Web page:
From An Claidheamh Soluis, November 24, 1906.

There are 640,000 Irish speakers in Ireland. Irish is a vernacular tongue over one-third of the area of the country. There are eight Irish counties in which upwards of twenty per cent of the inhabitants are Irish-speaking. There are four Irish counties in which upwards of forty per cent of the inhabitants are Irish-speaking. There are two Irish counties in which upwards of fifty per cent of the inhabitants are Irish-speaking. Coming to smaller divisions, there are perhaps a dozen Rural Districts in Ireland in which more than seventy-five per cent of the inhabitants are Irish-speaking,—while in some of these Districts there are large areas in which the Irish speakers are literally cent per cent of the population.

All this being so, it remains true that there is not, so far as we are aware, a single public body in Ireland which transacts its business in Irish. We are referring more especially to the elective public bodies which constitute the local governing authorities of the country, though if we were to include the voluntary associations—religious, political, agrarian, educational, athletic, industrial, co-operative, social—of the people, the statement would remain substantially true.

There are reasons why public business must continue to be done in English over the greater part of the country. The Ard-Fheis itself must admit English at its deliberations. English is frequently spoken at meetings of the Coiste Gnotha, though Irish is of late the predominant language there. Indeed, of the League Coisti at headquarters, only one—Coiste na nGclodhann—conducts its business exclusively in Irish. What bodies within the League do not find it practicable or convenient to do, we do not ask outside bodies similarly situated to do. Roughly speaking, an elective body must reflect the linguistic conditions of its constituency. In the east and centre of Ireland English-speaking public Boards are inevitable. In the border districts, where Irish and English are vernaculars, bilingual Boards should be similarly inevitable; and in Irish-speaking districts, where Irish is, for practical purposes, the sole vernacular, we ought to have Irish-speaking Boards.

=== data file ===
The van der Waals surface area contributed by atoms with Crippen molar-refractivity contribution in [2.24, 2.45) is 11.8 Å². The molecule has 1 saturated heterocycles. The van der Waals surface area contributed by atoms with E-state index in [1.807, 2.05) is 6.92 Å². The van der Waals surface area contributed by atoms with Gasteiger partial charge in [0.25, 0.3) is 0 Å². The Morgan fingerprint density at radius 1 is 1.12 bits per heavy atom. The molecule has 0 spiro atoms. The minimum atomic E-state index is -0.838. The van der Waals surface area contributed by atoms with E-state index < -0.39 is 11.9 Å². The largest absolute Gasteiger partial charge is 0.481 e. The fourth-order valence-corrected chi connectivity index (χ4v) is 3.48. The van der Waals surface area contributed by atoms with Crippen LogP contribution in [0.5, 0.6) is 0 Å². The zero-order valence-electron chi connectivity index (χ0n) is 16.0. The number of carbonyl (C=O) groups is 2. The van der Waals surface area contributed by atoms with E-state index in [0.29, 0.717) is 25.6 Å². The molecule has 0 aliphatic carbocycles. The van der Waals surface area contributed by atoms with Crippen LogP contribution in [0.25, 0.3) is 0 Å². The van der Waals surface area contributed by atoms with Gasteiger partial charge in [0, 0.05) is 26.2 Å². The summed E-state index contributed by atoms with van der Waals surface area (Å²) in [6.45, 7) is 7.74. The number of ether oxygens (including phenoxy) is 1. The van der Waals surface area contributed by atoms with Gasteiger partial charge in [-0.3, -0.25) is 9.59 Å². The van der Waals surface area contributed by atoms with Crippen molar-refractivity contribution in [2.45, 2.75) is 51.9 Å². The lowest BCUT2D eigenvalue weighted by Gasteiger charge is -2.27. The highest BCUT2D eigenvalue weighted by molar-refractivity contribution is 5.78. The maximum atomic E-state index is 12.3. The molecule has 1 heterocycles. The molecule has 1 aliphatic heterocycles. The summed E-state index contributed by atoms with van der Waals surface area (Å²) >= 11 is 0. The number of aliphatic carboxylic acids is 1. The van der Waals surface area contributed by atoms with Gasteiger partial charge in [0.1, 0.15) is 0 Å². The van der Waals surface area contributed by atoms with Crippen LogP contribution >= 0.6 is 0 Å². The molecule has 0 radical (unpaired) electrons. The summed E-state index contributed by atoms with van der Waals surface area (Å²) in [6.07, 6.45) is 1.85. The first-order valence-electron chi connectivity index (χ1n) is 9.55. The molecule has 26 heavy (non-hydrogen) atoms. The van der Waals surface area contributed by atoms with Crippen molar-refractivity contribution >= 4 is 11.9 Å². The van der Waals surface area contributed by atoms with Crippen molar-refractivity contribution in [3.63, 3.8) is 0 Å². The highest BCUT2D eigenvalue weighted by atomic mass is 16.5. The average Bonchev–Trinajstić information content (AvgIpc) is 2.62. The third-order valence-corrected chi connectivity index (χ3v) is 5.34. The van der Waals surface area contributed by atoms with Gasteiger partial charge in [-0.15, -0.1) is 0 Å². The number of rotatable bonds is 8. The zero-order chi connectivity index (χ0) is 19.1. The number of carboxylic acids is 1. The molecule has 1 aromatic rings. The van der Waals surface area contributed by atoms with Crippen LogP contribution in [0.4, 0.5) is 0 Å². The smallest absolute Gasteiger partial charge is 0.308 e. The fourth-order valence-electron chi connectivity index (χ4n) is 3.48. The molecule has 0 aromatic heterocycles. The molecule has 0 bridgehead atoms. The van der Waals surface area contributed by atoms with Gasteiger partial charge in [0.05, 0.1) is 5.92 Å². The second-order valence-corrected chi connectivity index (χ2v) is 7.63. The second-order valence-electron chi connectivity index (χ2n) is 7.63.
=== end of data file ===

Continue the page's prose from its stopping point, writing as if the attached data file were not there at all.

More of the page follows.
In point of fact, although Irish speakers are not represented in anything like their due proportion on the public boards of the Gaedhealtacht, yet there are a number of Urban and Rural District Councils which are in a position, if they choose, to make Irish the principal medium of their deliberations; and there are some which, without causing inconvenience to a single member, could make Irish practically the sole medium of their deliberations. The effect both on the fortunes of vernacular Irish in its own district and on the movement as a whole of the decision of a Rural District Council and Board of Guardians to adopt Irish as its language, to the utter exclusion of English, would be tremendous. Are we too precipitate in calling thus early for a thoroughgoing and uncompromising application in at least one district, of the principle underlying our newly-enunciated watchword, ‘Gan acht Gaedhilg san nGaedhealtacht!’